This book examines the relationship between environmental justice and citizen science, focusing on enduring issues and new challenges in a post-truth age. Debates over science, facts, and values have always been pivotal within environmental justice struggles. For decades, environmental justice activists have campaigned against the misuses of science, while at the same time engaging in community-led citizen science. However, post-truth politics has threatened science itself. This book makes the case for the importance of science, knowledge, and data that are produced by and for ordinary people living with environmental risks and hazards. The international, interdisciplinary contributions range from grassroots environmental justice struggles in American hog country and contaminated indigenous communities, to local environmental controversies in Spain and China, to questions about “knowledge justice,” citizenship, participation, and data in citizen science surrounding toxicity. The book features inspiring studies of community-based participatory environmental health and justice research; different ways of sensing, witnessing, and interpreting environmental injustice; political strategies for seeking environmental justice; and ways of expanding the concepts and forms of engagement of citizen science around the world. While the book will be of critical interest to specialists in social and environmental sciences, it will also be accessible to graduate and postgraduate audiences. More broadly, the book will appeal to members of the public interested in social justice issues, as well as community members who are thinking about participating in citizen science and activism. Toxic Truths includes distinguished contributing authors in the field of environmental justice, alongside cutting-edge research from emerging scholars and community activists.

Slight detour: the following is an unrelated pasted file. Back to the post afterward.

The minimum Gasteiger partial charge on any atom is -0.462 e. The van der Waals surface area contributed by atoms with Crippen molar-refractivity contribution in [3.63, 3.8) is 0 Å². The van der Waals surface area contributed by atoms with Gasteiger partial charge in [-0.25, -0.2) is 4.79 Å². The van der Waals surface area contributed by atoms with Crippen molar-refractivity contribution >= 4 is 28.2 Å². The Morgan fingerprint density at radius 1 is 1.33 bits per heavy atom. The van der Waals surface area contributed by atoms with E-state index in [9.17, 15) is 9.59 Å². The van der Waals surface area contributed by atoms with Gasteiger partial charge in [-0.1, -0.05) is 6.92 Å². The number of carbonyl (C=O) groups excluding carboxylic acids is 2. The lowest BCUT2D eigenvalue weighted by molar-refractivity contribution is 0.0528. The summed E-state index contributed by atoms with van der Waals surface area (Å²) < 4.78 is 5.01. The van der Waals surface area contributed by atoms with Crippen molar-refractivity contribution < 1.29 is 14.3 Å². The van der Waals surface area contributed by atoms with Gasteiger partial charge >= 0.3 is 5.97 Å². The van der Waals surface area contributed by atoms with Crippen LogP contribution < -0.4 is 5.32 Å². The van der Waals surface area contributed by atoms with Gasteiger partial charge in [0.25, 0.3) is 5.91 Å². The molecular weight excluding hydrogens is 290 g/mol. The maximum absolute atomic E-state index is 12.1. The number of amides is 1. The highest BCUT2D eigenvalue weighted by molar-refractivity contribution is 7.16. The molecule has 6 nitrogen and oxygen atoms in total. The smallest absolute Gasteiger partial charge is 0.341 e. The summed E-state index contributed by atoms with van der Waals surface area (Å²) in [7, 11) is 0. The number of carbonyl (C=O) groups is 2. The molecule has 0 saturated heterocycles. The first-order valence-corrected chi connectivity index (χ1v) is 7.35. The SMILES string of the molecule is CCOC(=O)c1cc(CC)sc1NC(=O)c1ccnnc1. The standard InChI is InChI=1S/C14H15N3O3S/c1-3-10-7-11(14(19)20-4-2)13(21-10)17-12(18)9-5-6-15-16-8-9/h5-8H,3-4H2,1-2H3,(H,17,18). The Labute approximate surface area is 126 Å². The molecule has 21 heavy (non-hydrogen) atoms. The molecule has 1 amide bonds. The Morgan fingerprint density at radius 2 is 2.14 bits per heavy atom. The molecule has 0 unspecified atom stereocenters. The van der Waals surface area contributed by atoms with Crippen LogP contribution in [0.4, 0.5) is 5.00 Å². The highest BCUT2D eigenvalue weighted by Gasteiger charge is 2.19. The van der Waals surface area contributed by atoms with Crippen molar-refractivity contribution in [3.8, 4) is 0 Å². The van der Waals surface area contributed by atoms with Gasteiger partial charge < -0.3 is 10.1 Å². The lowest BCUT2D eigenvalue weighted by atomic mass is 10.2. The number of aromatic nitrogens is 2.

Open Access (free)
The Algerian war and the ‘emancipation’ of Muslim women, 1954–62
Author: Neil Macmaster

In May 1958, and four years into the Algerian War of Independence, a revolt again appropriated the revolutionary and republican symbolism of the French Revolution by seizing power through a Committee of Public Safety. This book explores why a repressive colonial system that had for over a century maintained the material and intellectual backwardness of Algerian women now turned to an extensive programme of 'emancipation'. After a brief background sketch of the situation of Algerian women during the post-war decade, it discusses the various factors contributed to the emergence of the first significant women's organisations in the main urban centres. It was only after the outbreak of the rebellion in 1954 and the arrival of many hundreds of wives of army officers that the model of female interventionism became dramatically activated. The French military intervention in Algeria during 1954-1962 derived its force from the Orientalist current in European colonialism and also seemed to foreshadow the revival of global Islamophobia after 1979 and the eventual moves to 'liberate' Muslim societies by US-led neo-imperialism in Afghanistan and Iraq. For the women of Bordj Okhriss, as throughout Algeria, the French army represented a dangerous and powerful force associated with mass destruction, brutality and rape. The central contradiction facing the mobile socio-medical teams teams was how to gain the trust of Algerian women and to bring them social progress and emancipation when they themselves were part of an army that had destroyed their villages and driven them into refugee camps.